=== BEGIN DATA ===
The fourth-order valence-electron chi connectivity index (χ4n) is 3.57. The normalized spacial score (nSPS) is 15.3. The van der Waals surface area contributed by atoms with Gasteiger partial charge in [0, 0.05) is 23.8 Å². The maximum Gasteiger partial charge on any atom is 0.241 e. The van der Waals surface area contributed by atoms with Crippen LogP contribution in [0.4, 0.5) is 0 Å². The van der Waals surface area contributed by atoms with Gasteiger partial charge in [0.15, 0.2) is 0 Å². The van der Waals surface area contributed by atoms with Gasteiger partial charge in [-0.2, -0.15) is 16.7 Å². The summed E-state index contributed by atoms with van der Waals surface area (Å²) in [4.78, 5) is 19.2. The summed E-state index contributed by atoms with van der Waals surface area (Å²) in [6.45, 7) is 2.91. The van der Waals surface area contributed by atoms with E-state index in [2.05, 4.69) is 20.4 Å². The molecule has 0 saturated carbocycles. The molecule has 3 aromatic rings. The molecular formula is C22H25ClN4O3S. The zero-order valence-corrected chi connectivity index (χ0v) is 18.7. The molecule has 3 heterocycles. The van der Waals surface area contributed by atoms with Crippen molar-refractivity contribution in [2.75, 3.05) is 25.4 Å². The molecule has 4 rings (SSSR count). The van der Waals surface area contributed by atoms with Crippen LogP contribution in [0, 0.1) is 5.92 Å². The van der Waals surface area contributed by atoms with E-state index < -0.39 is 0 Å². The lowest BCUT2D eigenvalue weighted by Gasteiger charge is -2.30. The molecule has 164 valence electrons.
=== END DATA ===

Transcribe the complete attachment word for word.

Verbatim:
The fourth-order valence-electron chi connectivity index (χ4n) is 3.57. The normalized spacial score (nSPS) is 15.3. The van der Waals surface area contributed by atoms with Gasteiger partial charge in [0, 0.05) is 23.8 Å². The maximum Gasteiger partial charge on any atom is 0.241 e. The van der Waals surface area contributed by atoms with Crippen LogP contribution in [0.4, 0.5) is 0 Å². The van der Waals surface area contributed by atoms with Gasteiger partial charge in [0.15, 0.2) is 0 Å². The van der Waals surface area contributed by atoms with Gasteiger partial charge in [-0.2, -0.15) is 16.7 Å². The summed E-state index contributed by atoms with van der Waals surface area (Å²) in [4.78, 5) is 19.2. The summed E-state index contributed by atoms with van der Waals surface area (Å²) in [6.45, 7) is 2.91. The van der Waals surface area contributed by atoms with E-state index in [2.05, 4.69) is 20.4 Å². The molecule has 0 saturated carbocycles. The molecule has 3 aromatic rings. The molecular formula is C22H25ClN4O3S. The zero-order valence-corrected chi connectivity index (χ0v) is 18.7. The molecule has 3 heterocycles. The van der Waals surface area contributed by atoms with Crippen molar-refractivity contribution in [2.75, 3.05) is 25.4 Å². The molecule has 4 rings (SSSR count). The van der Waals surface area contributed by atoms with Crippen LogP contribution in [0, 0.1) is 5.92 Å². The van der Waals surface area contributed by atoms with E-state index < -0.39 is 0 Å². The lowest BCUT2D eigenvalue weighted by Gasteiger charge is -2.30. The molecule has 164 valence electrons.